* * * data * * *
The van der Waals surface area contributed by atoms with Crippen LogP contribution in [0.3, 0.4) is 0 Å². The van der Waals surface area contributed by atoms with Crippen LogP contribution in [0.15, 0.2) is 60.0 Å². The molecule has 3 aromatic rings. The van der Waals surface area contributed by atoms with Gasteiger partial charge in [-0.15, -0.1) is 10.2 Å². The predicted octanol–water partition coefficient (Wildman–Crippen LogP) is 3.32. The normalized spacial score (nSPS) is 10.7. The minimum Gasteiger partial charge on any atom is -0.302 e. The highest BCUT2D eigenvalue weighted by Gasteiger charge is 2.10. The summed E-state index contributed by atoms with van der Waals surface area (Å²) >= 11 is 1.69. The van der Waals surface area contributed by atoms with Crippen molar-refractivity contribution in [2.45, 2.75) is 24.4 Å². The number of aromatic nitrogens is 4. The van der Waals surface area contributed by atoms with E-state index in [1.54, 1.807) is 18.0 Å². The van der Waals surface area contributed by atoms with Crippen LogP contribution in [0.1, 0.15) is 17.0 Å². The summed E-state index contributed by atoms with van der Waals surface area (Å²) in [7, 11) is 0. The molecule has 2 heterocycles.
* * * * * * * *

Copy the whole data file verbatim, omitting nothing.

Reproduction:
The van der Waals surface area contributed by atoms with Crippen LogP contribution in [0.3, 0.4) is 0 Å². The van der Waals surface area contributed by atoms with Crippen LogP contribution in [0.15, 0.2) is 60.0 Å². The molecule has 3 aromatic rings. The van der Waals surface area contributed by atoms with Gasteiger partial charge in [-0.15, -0.1) is 10.2 Å². The predicted octanol–water partition coefficient (Wildman–Crippen LogP) is 3.32. The normalized spacial score (nSPS) is 10.7. The minimum Gasteiger partial charge on any atom is -0.302 e. The highest BCUT2D eigenvalue weighted by Gasteiger charge is 2.10. The summed E-state index contributed by atoms with van der Waals surface area (Å²) >= 11 is 1.69. The van der Waals surface area contributed by atoms with Crippen molar-refractivity contribution in [2.45, 2.75) is 24.4 Å². The number of aromatic nitrogens is 4. The van der Waals surface area contributed by atoms with E-state index in [1.54, 1.807) is 18.0 Å². The van der Waals surface area contributed by atoms with Crippen LogP contribution in [0.1, 0.15) is 17.0 Å². The summed E-state index contributed by atoms with van der Waals surface area (Å²) in [7, 11) is 0. The molecule has 2 heterocycles.